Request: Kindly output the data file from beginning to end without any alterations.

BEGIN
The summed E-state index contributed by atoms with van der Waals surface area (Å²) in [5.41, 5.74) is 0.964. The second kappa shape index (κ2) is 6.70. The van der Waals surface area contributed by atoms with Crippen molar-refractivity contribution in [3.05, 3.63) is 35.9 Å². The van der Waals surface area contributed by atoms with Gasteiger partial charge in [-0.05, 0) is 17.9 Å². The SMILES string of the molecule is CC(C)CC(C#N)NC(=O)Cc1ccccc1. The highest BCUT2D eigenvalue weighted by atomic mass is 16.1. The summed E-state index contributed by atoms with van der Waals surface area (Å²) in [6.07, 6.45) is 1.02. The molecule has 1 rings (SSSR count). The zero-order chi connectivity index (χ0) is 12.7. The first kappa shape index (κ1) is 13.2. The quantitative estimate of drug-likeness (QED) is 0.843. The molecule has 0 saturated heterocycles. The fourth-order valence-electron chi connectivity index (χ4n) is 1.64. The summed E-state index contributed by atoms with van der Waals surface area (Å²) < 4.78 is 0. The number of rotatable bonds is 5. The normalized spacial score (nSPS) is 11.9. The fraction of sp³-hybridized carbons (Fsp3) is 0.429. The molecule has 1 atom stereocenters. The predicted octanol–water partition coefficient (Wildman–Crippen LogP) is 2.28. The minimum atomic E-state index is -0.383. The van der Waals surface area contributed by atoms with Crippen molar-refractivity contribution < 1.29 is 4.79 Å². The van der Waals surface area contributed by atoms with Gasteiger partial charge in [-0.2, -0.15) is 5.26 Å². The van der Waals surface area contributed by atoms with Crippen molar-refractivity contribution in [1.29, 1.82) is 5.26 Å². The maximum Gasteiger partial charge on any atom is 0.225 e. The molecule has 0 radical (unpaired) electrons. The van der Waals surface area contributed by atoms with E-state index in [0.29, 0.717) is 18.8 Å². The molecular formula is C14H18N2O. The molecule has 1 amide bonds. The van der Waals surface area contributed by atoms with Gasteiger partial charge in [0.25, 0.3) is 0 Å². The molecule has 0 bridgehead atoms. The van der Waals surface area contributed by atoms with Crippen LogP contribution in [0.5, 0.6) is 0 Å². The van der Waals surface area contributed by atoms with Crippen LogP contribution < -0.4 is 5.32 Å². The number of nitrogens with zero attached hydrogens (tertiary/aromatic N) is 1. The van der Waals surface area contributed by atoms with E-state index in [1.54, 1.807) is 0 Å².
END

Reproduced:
The summed E-state index contributed by atoms with van der Waals surface area (Å²) in [5.41, 5.74) is 0.964. The second kappa shape index (κ2) is 6.70. The van der Waals surface area contributed by atoms with Crippen molar-refractivity contribution in [3.05, 3.63) is 35.9 Å². The van der Waals surface area contributed by atoms with Gasteiger partial charge in [-0.05, 0) is 17.9 Å². The SMILES string of the molecule is CC(C)CC(C#N)NC(=O)Cc1ccccc1. The highest BCUT2D eigenvalue weighted by atomic mass is 16.1. The summed E-state index contributed by atoms with van der Waals surface area (Å²) in [6.07, 6.45) is 1.02. The molecule has 1 rings (SSSR count). The zero-order chi connectivity index (χ0) is 12.7. The first kappa shape index (κ1) is 13.2. The quantitative estimate of drug-likeness (QED) is 0.843. The molecule has 0 saturated heterocycles. The fourth-order valence-electron chi connectivity index (χ4n) is 1.64. The summed E-state index contributed by atoms with van der Waals surface area (Å²) < 4.78 is 0. The number of rotatable bonds is 5. The normalized spacial score (nSPS) is 11.9. The fraction of sp³-hybridized carbons (Fsp3) is 0.429. The molecule has 1 atom stereocenters. The predicted octanol–water partition coefficient (Wildman–Crippen LogP) is 2.28. The minimum atomic E-state index is -0.383. The van der Waals surface area contributed by atoms with Crippen molar-refractivity contribution < 1.29 is 4.79 Å². The van der Waals surface area contributed by atoms with Gasteiger partial charge in [-0.2, -0.15) is 5.26 Å². The van der Waals surface area contributed by atoms with Crippen molar-refractivity contribution in [1.29, 1.82) is 5.26 Å². The maximum Gasteiger partial charge on any atom is 0.225 e. The molecule has 0 radical (unpaired) electrons. The van der Waals surface area contributed by atoms with E-state index in [0.29, 0.717) is 18.8 Å². The molecular formula is C14H18N2O. The molecule has 1 amide bonds. The van der Waals surface area contributed by atoms with Gasteiger partial charge in [0.25, 0.3) is 0 Å². The molecule has 0 bridgehead atoms. The van der Waals surface area contributed by atoms with Crippen LogP contribution in [0.5, 0.6) is 0 Å². The van der Waals surface area contributed by atoms with Crippen LogP contribution < -0.4 is 5.32 Å². The number of nitrogens with zero attached hydrogens (tertiary/aromatic N) is 1. The van der Waals surface area contributed by atoms with E-state index in [1.54, 1.807) is 0 Å².